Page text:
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Insurance Claim advice, please!

DebBrown

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Wednesday night a car crashed into our house... really! I have a police report with the person's auto insurance info. Should I contact the insurance company directly? I can't see any advantage in bringing our home owner's insurance into it.

The damage was minimal. Some cosmetic damaging to the siding and she took out our landscaping.

Deb
 

Ken555

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I'd definitely call my agent first, and then likely my carrier. Only after speaking with them would I call the other party's insurance directly.
 

Passepartout

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I agree with Ken. Your HO insurance will make sure you are made whole, and will have far more clout with the crasher's car insurance.

Jim
 

ronparise

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Im no expert here, but I would think your policy would take care of you and then go after the other guy for compensation
 

Luanne

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I agree with everyone else. Call your agent. They'll take care of everything for you.
 

DebBrown

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I didn't want it to count as a claim on our Home Owner's policy and drive up our rates. Maybe I'll talk to our agent off the record first.

Deb
 

Passepartout

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It won't count as a claim against your policy. It will count against the driver who hit your house and wrecked your landscaping. The job of your carrier is to see that the property they cover is returned to the condition they are insuring- not that you accept some reduced amount from the other party's car insurance who will say, "Oh that's not bad, here's a check for some plants you can put in at your convenience, and a Scotch pad to wipe down your siding." Your carrier will make sure there are no underlying damages under the siding and that the ruts in the grass are filled and maybe the whole yard re-sodded so it will match and that your sprinklers aren't damaged.

Maybe there is little or no damage. Maybe there is significant damage that won't be apparent til Summer. It's your adjuster's job to know the difference- at the expense of the guy who did the damage.

Jim
 

ronparise

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I didn't want it to count as a claim on our Home Owner's policy and drive up our rates. Maybe I'll talk to our agent off the record first.

Deb
I agree this wont go to court but it may be considered a claim on your policy, and depending on your carrier and your record (do you have lots of claims or none) you may not be hurt or your may be.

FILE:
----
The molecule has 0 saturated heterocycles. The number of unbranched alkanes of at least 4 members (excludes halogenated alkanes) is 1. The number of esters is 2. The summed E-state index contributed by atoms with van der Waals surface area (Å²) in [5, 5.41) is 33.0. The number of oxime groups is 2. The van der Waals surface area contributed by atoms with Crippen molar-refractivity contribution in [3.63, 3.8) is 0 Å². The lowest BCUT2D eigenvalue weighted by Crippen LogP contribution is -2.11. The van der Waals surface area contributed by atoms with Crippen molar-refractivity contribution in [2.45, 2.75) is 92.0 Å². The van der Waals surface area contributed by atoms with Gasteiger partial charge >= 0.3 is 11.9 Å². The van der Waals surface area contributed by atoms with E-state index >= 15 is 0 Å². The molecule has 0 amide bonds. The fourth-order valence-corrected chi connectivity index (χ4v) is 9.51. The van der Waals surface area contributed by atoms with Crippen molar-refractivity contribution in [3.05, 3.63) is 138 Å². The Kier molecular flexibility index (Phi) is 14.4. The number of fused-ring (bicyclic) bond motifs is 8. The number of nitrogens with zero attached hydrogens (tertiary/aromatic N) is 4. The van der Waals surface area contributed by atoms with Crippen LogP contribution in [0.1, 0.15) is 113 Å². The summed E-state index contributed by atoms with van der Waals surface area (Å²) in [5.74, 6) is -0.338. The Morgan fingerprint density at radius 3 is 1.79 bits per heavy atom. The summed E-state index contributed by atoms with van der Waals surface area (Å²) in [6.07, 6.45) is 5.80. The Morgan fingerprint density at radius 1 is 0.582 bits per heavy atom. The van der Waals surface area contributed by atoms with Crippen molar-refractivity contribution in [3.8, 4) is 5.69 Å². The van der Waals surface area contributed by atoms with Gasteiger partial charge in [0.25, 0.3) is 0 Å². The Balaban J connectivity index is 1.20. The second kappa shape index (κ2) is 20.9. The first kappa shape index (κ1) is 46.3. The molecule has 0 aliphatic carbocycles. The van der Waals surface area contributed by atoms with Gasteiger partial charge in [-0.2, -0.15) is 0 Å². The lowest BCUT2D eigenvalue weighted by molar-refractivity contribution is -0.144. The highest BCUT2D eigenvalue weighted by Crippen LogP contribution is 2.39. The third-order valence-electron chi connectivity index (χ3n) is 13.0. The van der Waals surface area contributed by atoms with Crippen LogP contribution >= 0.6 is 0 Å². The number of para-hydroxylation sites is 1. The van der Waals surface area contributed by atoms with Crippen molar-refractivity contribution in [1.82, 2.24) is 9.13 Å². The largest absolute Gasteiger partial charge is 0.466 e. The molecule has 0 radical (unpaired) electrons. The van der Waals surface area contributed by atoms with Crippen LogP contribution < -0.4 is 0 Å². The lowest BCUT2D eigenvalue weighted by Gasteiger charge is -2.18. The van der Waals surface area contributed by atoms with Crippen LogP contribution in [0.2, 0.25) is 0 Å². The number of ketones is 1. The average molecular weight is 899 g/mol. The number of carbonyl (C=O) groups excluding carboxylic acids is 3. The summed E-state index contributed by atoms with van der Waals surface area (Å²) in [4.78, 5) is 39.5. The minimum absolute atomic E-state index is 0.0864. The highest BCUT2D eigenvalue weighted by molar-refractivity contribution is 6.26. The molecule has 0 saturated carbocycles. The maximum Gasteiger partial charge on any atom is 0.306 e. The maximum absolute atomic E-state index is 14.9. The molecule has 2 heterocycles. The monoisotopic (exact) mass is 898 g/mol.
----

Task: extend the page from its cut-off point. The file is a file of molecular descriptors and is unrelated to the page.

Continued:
If you just want this to go away, make your deal with the driver directly...he probably doesnt want a claim on his policy either
 

DebBrown

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If you just want this to go away, make your deal with the driver directly...he probably doesnt want a claim on his policy either
Well, the driver already wrecked her new car so I don't think she'll get out of her claim.

Thanks, everyone, for the advice!

Deb
 

JeffW

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Semi-related, but once I was in an auto accident, and I dealt just with the driver's insurance company. Got full repairs on my car, plus a rental. No issues at all.

I'd assume you could deal with the other insurance company, and if you run into issues, then contact yours.

Jeff
 

isisdave

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Also, there is no such thing as an "off the record" conversation with your agent, unless maybe it's your sister. The agent has a fiduciary duty to his employer to report an accident that the company insures, whether or not you file a claim.

What if you had a fender-bender that the other party agreed was her fault, so the two of you decide not to report it. A month later she has a seizure, and now is claiming against you. Granted, your house probably didn't leap out into the road, but you get the idea. But if the company found out that the agent knew about it and didn't report it, he's history.

So make sure it's really hypothetical, or ask someone else's agent.
 

jlr10

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Let your agent know, but contact the other party's insurance carrier. Your insurance company should 'encourage' the other party's carrier to accept blaime and take over the handling of the claim.

One thing to remember, if this is handled under your insurance, you will have to pay the deductible and then wait for reimbursement through the subrogation department. If the damage is as minimal as you state they will not likely be as responsive if the repairs fall under the deductible, and there may be maximum dollar amounts under your policy for landscaping. If the responsibile party's carrier handles the claim they should pick up all costs from the first dollar of expenses. Be sure to push for reimbursement of all costs. So, if you have to take time off work to have workmen come out you may claim lost wages, the cost of mature landscapping etc., as you should have no out of pocket expenses.